Gordon Fee states rather boldly that Galatians is not foremost about soteriology (how Christians are saved), but about ecclesiology (roughly, the doctrine of the church) . He supports this claim by pointing out that the Galatian Christians are already saved, but this seems to miss the whole point of the urgency and fervor with which Paul is writing. The salvation of these Christians is now in jeopardy, they are slipping into heresy, and Paul desperately wants to set them straight (regardless of whether or not you believe true believers can lose their salvation, there can be no doubt that Paul is very concerned that they not teach false doctrine that would cause them, and others, to slip away from the true gospel that alone brings true salvation). Fee believes that the focus of Galatians is on forming an inclusive church, bringing Jew and Gentile together as one body, and finding a place for the Gentile (and by extension, the slave and the woman) within the church community. In other words, it seems that Fee sees the letter’s primary focus being more on social justice than on defending correct doctrine. And while there may certainly be some truth to that, I can’t help but come to the conclusion, after reading Galatians myself, that viewing the book of Galatians in such a way requires reading an agenda into the text that isn’t there. For example, Paul does not bring up the incident with Peter not breaking bread with the Gentiles primarily to illustrate the racial prejudice that we wanted to correct (although he did want to end such behavior), rather he brought it up in the context of defending his apostolic authority and credibility, part of which required him to explain why he got into a confrontation with Peter in the first place. Once again, the main focus of the book of Galatians is not on social justice, but on right doctrine.
I don’t want to sound as though I’m claiming more than I really am. There’s no doubt that Paul addresses the issue of being equal before Christ. However, he does so not in an unqualified way, but rather in the context of addressing the heresy that had crept up in the Galatian church, specifically regarding circumcision. As Robert Saucy aptly points out, the Old Testament law placed a great number of restrictions on Gentiles, slaves and women when it came to religion . Paul is no doubt saying in Galatians 3:28 that all of those restrictions are abolished. The walls are torn down, so to speak. Women, Gentiles and slaves can now all enter the inner courts of the temple, in a figurative way. This is the radical oneness in Christ that Paul is describing. But as Saucy argues, none of this has any direct bearing on gender roles when it comes to the specific dynamic of male-female relationships. Why? The male-female relationship was not a part of the Old Testament law that is now being done away with, but was established in creation. Of the three categories, only gender existed before the fall, when all was still good. That fact alone makes the issue more complicated than most Egalitarians would like to admit. While Paul himself doesn’t make this distinction, I would argue that he doesn’t have to. The oneness before God that the Old Testament Law did not allow for is what Paul has in view here. Women, Gentiles and slaves were not allowed in the inner Temple courts, and now they are. Spiritual access to God is no longer restricted based on these three classes. But once again, none of this has any direct bearing on the unique relationship that exists between man and woman. Of all three of the pairs, only the man-woman pair is God ordained. The distinction between social/economic classes and racial classes are entirely man-made, the distinction between genders is not. Again, this is not something Paul specifically mentions in the text, but it is true nonetheless, and our reading of Galatians 3:28 must take such considerations into account.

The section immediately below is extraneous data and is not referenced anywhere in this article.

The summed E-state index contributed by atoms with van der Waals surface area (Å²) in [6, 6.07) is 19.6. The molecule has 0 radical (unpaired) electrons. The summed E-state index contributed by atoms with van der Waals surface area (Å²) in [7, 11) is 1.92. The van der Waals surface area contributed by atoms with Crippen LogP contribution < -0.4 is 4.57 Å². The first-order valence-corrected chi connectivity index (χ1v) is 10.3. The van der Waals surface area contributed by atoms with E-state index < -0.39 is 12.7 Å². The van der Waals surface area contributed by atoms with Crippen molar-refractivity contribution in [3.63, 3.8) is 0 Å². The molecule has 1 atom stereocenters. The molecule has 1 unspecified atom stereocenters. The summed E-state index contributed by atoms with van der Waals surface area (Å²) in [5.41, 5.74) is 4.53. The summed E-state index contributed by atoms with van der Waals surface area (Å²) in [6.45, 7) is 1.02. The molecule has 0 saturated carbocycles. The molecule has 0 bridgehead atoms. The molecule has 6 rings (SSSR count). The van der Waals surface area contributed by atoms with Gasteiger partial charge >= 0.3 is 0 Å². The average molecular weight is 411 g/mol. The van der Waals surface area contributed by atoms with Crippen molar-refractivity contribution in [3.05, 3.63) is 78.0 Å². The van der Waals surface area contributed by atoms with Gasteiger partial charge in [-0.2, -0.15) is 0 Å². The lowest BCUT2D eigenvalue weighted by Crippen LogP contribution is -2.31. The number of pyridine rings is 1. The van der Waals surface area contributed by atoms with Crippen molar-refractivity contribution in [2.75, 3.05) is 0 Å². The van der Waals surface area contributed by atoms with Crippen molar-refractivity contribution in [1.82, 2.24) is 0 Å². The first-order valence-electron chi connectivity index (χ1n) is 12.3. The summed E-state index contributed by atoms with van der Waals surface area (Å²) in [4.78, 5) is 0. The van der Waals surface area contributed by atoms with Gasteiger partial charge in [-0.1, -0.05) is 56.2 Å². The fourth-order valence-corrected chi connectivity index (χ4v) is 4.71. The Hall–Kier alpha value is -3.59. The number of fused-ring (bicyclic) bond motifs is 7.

Finally, notice that this argument fully accepts that Paul is talking about practice, not just doctrine. Or, put another way, he is talking about ecclesiology, but only in relation to soteriology. And in whatever way the letter might sound like a lecture on racial reconciliation, it is only so in relation to the main argument over right doctrine.
Notice, however, that I did not argue that Galatians 3:28 does not teach Egalitarianism. What I argued is that it does not teach it necessarily. We must wait until we have a more robust outlook on the issue, with all the relevant New Testament passages in view, before we can come to a truly definitive conclusion.